Re: [civilwarwest] Re: Artillery
- On 5/3/05, Jeff <jblake47@...> wrote:
> --- In firstname.lastname@example.org, keeno2@a... wrote:As a side, a president's casket is put on a caisson, which is attached
> > Just a small question. I had understood that the limber, with its
> > pulled the gun. Caissons were separate units Had they been pulling
> guns, they would
> > be limbers. Essentially, caissons were ammo boxes following a
> particular gun
> > in a particular battery.
> > So we have an ammunition box (a caisson), if pulling a gun, is a
> limber . It
> > was a caisson if it was not attached to a gun, but a separate or
> dual entity
> > carrying the same ammunition as a limber. Okay. Limber and gun
> pulled by one
> > team. Caisson(s) carried by another team. Now we have three
> ammunition boxes per
> > gun (each ammunition box, limber or caisson, carried the same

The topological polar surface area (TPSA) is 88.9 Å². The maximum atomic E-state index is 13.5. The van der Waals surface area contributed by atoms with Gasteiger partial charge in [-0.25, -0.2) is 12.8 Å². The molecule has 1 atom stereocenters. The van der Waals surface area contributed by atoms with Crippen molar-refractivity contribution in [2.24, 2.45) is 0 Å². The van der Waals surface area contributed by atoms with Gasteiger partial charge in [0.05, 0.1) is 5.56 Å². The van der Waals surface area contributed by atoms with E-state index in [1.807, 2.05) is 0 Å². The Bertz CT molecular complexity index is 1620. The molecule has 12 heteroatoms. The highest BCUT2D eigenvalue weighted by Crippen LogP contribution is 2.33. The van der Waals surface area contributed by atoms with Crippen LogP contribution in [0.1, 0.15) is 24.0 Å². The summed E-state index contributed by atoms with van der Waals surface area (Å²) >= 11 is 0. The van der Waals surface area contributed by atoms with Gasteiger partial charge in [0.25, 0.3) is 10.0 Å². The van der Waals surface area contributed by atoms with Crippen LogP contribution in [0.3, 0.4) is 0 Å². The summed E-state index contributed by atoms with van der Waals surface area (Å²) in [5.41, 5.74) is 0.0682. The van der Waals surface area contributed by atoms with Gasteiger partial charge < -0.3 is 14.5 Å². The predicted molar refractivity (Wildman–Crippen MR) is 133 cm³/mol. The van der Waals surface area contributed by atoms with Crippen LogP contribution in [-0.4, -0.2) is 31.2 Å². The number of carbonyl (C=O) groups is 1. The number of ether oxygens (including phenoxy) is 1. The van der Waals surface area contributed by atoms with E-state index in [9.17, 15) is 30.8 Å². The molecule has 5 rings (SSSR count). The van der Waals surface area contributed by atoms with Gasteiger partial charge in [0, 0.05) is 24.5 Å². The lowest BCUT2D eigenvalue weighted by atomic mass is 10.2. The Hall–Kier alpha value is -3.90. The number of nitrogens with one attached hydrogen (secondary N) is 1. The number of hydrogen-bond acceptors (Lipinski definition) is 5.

> supply). I'm
> > fairly certain that's how the regulation battery (6 guns) went into
> formation --
> > at least 72 horses. I'm so confused.
> The six-horse team pulls a limber and the limber contains one
> ammunition box. Each gun has two limbers, one pulls the gun and the
> other pulls the caisson. The caisson can be viewed as a double
> limber with spare parts. You can always recognize the caisson
> because it has a spare wheel attached to it's rear. Each gun was
> suplied with 4 limber boxes of ammunition.
> Thus each gun had two limbers which would alternately bring forward a
> single box of ammunition and return to the caisson for another box as
> needed. The limbers were light enough to be able to be maneuvered by
> the gun crews if necessary.
to a limber, which is pulled by the horses, just like in the war,
except, of course, there is no ammunition chests.